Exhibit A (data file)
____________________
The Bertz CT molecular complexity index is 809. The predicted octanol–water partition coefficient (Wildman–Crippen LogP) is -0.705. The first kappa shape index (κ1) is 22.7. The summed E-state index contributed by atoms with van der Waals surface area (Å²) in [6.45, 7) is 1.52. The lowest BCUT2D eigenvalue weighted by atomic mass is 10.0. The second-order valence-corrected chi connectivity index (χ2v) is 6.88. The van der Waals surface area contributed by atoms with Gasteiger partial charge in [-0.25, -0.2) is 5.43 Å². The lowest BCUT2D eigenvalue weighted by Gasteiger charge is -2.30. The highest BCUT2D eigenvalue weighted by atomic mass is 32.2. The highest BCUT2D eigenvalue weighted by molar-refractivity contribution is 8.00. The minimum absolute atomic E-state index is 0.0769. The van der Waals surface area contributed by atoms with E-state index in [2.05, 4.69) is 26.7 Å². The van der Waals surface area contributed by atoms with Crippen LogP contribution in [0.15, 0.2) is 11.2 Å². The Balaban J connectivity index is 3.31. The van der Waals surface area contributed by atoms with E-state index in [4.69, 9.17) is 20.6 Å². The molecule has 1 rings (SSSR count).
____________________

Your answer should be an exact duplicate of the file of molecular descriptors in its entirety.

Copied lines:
The Bertz CT molecular complexity index is 809. The predicted octanol–water partition coefficient (Wildman–Crippen LogP) is -0.705. The first kappa shape index (κ1) is 22.7. The summed E-state index contributed by atoms with van der Waals surface area (Å²) in [6.45, 7) is 1.52. The lowest BCUT2D eigenvalue weighted by atomic mass is 10.0. The second-order valence-corrected chi connectivity index (χ2v) is 6.88. The van der Waals surface area contributed by atoms with Gasteiger partial charge in [-0.25, -0.2) is 5.43 Å². The lowest BCUT2D eigenvalue weighted by Gasteiger charge is -2.30. The highest BCUT2D eigenvalue weighted by atomic mass is 32.2. The highest BCUT2D eigenvalue weighted by molar-refractivity contribution is 8.00. The minimum absolute atomic E-state index is 0.0769. The van der Waals surface area contributed by atoms with E-state index in [2.05, 4.69) is 26.7 Å². The van der Waals surface area contributed by atoms with Crippen LogP contribution in [0.15, 0.2) is 11.2 Å². The Balaban J connectivity index is 3.31. The van der Waals surface area contributed by atoms with E-state index in [4.69, 9.17) is 20.6 Å². The molecule has 1 rings (SSSR count).